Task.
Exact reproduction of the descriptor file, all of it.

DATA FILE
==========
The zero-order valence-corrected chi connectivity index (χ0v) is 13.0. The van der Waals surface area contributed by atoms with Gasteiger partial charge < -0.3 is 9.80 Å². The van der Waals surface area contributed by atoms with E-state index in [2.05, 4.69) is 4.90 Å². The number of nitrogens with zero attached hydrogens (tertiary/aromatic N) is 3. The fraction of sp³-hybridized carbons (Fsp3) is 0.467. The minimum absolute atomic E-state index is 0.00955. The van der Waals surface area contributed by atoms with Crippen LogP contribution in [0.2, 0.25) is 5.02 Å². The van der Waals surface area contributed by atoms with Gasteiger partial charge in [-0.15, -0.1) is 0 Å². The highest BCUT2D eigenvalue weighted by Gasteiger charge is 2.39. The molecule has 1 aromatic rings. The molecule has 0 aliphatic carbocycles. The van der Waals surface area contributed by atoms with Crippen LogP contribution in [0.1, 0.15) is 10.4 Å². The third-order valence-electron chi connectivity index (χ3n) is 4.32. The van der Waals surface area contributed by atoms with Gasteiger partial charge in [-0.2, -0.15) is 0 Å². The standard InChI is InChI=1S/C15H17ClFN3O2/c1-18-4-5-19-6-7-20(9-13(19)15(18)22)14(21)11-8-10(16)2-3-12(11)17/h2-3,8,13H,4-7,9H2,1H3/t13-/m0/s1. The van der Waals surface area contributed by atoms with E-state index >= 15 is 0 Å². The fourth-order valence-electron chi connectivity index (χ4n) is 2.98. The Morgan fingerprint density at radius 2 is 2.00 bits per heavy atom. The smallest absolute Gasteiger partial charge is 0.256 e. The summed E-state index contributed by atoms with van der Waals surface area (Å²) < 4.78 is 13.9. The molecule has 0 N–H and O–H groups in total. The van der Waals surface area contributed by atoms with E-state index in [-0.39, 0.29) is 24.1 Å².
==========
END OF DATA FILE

The zero-order valence-corrected chi connectivity index (χ0v) is 13.0. The van der Waals surface area contributed by atoms with Gasteiger partial charge < -0.3 is 9.80 Å². The van der Waals surface area contributed by atoms with E-state index in [2.05, 4.69) is 4.90 Å². The number of nitrogens with zero attached hydrogens (tertiary/aromatic N) is 3. The fraction of sp³-hybridized carbons (Fsp3) is 0.467. The minimum absolute atomic E-state index is 0.00955. The van der Waals surface area contributed by atoms with Crippen LogP contribution in [0.2, 0.25) is 5.02 Å². The van der Waals surface area contributed by atoms with Gasteiger partial charge in [-0.15, -0.1) is 0 Å². The highest BCUT2D eigenvalue weighted by Gasteiger charge is 2.39. The molecule has 1 aromatic rings. The molecule has 0 aliphatic carbocycles. The van der Waals surface area contributed by atoms with Crippen LogP contribution in [0.1, 0.15) is 10.4 Å². The third-order valence-electron chi connectivity index (χ3n) is 4.32. The van der Waals surface area contributed by atoms with Gasteiger partial charge in [-0.2, -0.15) is 0 Å². The standard InChI is InChI=1S/C15H17ClFN3O2/c1-18-4-5-19-6-7-20(9-13(19)15(18)22)14(21)11-8-10(16)2-3-12(11)17/h2-3,8,13H,4-7,9H2,1H3/t13-/m0/s1. The van der Waals surface area contributed by atoms with E-state index >= 15 is 0 Å². The fourth-order valence-electron chi connectivity index (χ4n) is 2.98. The Morgan fingerprint density at radius 2 is 2.00 bits per heavy atom. The smallest absolute Gasteiger partial charge is 0.256 e. The summed E-state index contributed by atoms with van der Waals surface area (Å²) < 4.78 is 13.9. The molecule has 0 N–H and O–H groups in total. The van der Waals surface area contributed by atoms with E-state index in [-0.39, 0.29) is 24.1 Å².